What it takes for women to be successful negotiators. by @sheclimbsladder

by Linda Huth | Featured Contributor 

“Let us never negotiate out of fear. But let us never fear to negotiate.” – John F. Kennedy

You shouldn’t be afraid to negotiate. In fact, you need to negotiate to keep climbing that corporate ladder. Here are a few things to keep in mind.

Women are different than men.

This is pretty obvious, but before we can dive into how to negotiate, you need to understand that there is a difference in the way that men and women talk. First of all, women tend to downplay their authority.

Have you ever caught yourself starting a sentence with either of these phrases? I know I have.

  • “Could you do me a favor…”
  • “I might be wrong but…”

Using wording like this is our natural way to come across as less direct and mean. When women are authoritative or direct they come off as bossy. I have even been told that I sound like I am scolding when I talk in a direct manner to a coworker.

The other major difference in the way women speak is that we tend to phrase things as questions. For example, imagine you are in a meeting and you know that it is starting to run off on a tangent. You only have thirty minutes left and want to be sure the necessary material is covered so you need to speak up. You redirect the meeting by saying, “I’m not sure I am following. Can someone explain to me how this relates to the current project?” In this scenario, you redirected the meeting in an indirect manner by using a question so that you wouldn’t come off as too aggressive.

Women can be successful negotiators.

When women use the same tactics as men to negotiate they are not as successful (in part due to the reasons above). To effectively negotiate for a raise, women need to be less aggressive. In the words of Sheryl Sandberg, “women need to negotiate communally”. To have a successful negotiation you need to emphasize shared values between you and your employer. This means framing the conversation in a way that your employer will see what you are asking for as a collective benefit to the organization. Unfortunately, this advice reinforces the stereotype that women should be communal minded, but we have to start somewhere. If it gets women negotiating and into higher positions it is better than not negotiating at all.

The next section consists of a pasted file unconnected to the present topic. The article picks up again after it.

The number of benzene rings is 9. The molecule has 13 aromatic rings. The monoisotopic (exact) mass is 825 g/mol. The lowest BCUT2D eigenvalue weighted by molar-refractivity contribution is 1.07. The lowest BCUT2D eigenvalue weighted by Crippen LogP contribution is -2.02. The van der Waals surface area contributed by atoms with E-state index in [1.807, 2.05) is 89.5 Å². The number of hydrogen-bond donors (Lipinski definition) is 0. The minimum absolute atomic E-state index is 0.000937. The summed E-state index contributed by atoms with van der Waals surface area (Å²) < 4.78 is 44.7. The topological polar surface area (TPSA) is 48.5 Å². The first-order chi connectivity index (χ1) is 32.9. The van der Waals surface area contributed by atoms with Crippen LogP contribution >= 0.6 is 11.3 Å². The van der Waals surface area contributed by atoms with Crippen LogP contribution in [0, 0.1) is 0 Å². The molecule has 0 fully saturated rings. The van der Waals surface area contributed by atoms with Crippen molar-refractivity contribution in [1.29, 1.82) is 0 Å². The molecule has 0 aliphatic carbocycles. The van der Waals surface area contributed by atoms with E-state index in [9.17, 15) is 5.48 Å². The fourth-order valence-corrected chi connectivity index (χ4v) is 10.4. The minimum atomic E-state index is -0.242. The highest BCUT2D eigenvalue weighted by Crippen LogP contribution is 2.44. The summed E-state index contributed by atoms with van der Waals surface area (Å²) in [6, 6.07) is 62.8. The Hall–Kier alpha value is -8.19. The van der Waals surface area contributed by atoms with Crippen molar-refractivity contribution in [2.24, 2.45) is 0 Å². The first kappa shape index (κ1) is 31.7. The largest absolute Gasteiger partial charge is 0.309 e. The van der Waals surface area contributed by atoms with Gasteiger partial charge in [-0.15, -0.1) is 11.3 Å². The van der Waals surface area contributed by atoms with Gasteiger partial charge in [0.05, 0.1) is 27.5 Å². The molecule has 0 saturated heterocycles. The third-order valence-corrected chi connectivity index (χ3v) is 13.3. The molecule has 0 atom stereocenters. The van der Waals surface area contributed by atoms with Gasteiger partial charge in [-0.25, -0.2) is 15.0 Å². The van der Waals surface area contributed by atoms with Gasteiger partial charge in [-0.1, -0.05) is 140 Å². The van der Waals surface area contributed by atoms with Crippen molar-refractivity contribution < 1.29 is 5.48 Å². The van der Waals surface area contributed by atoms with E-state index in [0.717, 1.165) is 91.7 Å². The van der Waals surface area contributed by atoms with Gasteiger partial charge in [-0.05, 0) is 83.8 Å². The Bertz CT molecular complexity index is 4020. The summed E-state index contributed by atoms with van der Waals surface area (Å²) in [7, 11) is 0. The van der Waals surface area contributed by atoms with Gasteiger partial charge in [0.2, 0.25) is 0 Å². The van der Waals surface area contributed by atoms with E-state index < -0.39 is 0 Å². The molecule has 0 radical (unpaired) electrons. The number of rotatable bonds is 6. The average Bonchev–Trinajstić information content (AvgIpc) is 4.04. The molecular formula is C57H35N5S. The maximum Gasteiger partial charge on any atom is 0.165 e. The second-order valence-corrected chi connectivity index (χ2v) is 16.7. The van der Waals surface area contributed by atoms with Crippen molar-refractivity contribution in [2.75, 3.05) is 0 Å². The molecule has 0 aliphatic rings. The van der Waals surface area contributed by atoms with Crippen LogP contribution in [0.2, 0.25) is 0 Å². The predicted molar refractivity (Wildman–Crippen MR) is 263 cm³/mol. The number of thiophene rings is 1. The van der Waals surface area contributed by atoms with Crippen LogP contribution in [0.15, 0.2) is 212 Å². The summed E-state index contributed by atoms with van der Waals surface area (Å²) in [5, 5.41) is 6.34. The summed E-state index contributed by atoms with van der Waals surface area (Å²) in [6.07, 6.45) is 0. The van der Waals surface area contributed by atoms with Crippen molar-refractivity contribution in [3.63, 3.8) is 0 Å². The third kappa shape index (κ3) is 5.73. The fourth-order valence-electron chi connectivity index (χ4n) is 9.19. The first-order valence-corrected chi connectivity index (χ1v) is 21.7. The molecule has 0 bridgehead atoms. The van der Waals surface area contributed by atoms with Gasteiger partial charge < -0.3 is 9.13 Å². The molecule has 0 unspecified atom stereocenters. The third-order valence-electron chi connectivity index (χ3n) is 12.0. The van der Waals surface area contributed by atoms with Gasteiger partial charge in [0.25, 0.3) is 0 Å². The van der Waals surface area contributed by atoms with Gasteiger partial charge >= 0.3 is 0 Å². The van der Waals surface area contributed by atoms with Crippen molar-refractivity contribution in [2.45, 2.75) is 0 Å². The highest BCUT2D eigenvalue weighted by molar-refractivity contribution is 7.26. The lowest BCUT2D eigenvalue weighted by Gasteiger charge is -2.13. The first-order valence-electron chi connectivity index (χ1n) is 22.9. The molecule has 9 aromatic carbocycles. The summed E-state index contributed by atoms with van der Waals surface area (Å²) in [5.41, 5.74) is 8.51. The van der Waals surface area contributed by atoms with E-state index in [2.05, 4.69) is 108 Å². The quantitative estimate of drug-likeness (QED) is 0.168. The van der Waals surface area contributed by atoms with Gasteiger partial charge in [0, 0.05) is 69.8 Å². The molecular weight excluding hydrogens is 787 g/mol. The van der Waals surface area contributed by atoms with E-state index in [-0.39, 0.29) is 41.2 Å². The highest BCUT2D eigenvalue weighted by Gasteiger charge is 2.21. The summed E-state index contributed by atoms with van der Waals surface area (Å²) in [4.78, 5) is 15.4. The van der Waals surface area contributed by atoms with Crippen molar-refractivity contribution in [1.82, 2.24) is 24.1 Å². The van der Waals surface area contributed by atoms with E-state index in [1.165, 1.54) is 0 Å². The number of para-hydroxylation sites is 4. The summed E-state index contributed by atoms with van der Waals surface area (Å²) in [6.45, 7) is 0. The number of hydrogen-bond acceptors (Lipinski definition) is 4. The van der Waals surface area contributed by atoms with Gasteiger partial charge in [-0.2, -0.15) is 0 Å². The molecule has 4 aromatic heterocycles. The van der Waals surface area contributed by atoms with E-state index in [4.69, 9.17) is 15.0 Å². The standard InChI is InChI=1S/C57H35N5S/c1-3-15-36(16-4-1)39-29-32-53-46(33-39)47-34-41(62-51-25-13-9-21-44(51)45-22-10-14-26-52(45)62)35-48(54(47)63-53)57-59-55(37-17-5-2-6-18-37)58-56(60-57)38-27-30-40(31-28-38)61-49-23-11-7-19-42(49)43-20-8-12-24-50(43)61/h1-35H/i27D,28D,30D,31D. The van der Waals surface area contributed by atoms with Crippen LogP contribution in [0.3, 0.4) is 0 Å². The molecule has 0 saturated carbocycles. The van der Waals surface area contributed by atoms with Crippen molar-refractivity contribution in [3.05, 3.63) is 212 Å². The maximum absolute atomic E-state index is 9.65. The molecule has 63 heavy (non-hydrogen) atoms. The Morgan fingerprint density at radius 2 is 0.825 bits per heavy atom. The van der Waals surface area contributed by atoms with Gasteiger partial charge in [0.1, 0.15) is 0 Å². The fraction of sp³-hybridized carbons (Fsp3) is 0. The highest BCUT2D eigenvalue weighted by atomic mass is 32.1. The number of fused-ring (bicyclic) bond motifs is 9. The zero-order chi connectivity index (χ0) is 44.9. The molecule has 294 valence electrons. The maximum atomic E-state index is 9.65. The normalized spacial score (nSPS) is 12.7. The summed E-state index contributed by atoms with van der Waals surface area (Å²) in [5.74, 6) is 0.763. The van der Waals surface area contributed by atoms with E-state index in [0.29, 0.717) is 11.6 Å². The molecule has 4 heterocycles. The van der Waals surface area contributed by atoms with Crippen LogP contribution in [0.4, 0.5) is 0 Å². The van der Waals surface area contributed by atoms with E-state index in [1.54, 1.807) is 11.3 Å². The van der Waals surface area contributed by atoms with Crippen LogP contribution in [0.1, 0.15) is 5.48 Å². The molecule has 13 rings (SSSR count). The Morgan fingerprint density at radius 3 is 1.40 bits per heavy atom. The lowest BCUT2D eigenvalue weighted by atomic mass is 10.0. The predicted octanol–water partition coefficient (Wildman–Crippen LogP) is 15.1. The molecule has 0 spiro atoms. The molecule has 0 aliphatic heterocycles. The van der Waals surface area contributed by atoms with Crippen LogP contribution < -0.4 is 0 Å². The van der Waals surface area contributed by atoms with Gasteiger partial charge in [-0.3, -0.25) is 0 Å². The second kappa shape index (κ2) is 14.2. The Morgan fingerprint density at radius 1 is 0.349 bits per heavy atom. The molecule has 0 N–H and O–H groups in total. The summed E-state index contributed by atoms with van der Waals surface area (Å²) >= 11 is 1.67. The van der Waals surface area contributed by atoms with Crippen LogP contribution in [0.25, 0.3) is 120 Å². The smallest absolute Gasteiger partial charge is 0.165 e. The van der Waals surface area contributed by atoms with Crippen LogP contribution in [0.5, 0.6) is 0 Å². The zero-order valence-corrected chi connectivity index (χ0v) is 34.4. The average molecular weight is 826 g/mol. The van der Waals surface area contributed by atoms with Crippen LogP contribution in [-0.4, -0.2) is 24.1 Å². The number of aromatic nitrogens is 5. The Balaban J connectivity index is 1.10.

It’s also worth noting that women are not only negotiating for tangible benefits (like a salary or promotion) but they are also negotiating their reputation. It can hurt a woman’s image if they come off as too direct or bossy. This is why it is so important to adequately prepare for your negotiation so you can set the tone and direction of the meeting.

How do I know what to ask for?

This is the million dollar question. In order to negotiate you need to know what to ask for. The first thing you need to do is research. You need to find out the salary expectations for your position and what people of similar abilities and experience are making. I recommend doing this online (via sites like GlassDoor or Payscale) or through your personal network. Once you know what the position is worth you need to do some math. You can usually ask for about 10-20% more than what you are making now. This means that if you are currently making $50,000 then you can safely ask for $57,500 – $60,000. Keep in mind that money is not the only thing that matters. You need to focus on the whole package. You can use this calculator to determine what you should use as a starting salary.

During the negotiation, remember to tell your story. As women, we can’t just bluntly ask for what we want. We need to negotiate communally. This means that you need to ask for what you want but justify it. If you are asking for a promotion explain how it will be good for your career as well as how it will help propel your current projects. It helps to understand the interests, concerns, and constraints of the person you will be talking with. This will help you tailor your justification to meet those needs. For example, if your boss is unable to increase your salary due to salary caps you may need to negotiate for a more flexible schedule. You can explain that this will help the company as you will be more focused during your time at work since you can work times that will be free from distractions.

Final Thoughts

You can be a successful negotiator. Remember that women talk differently than men and use that to your advantage in your discussions. Finally, make sure you do your research so you are prepared to negotiate. This salary negotiation calculator can help.

Now get out there and negotiate!


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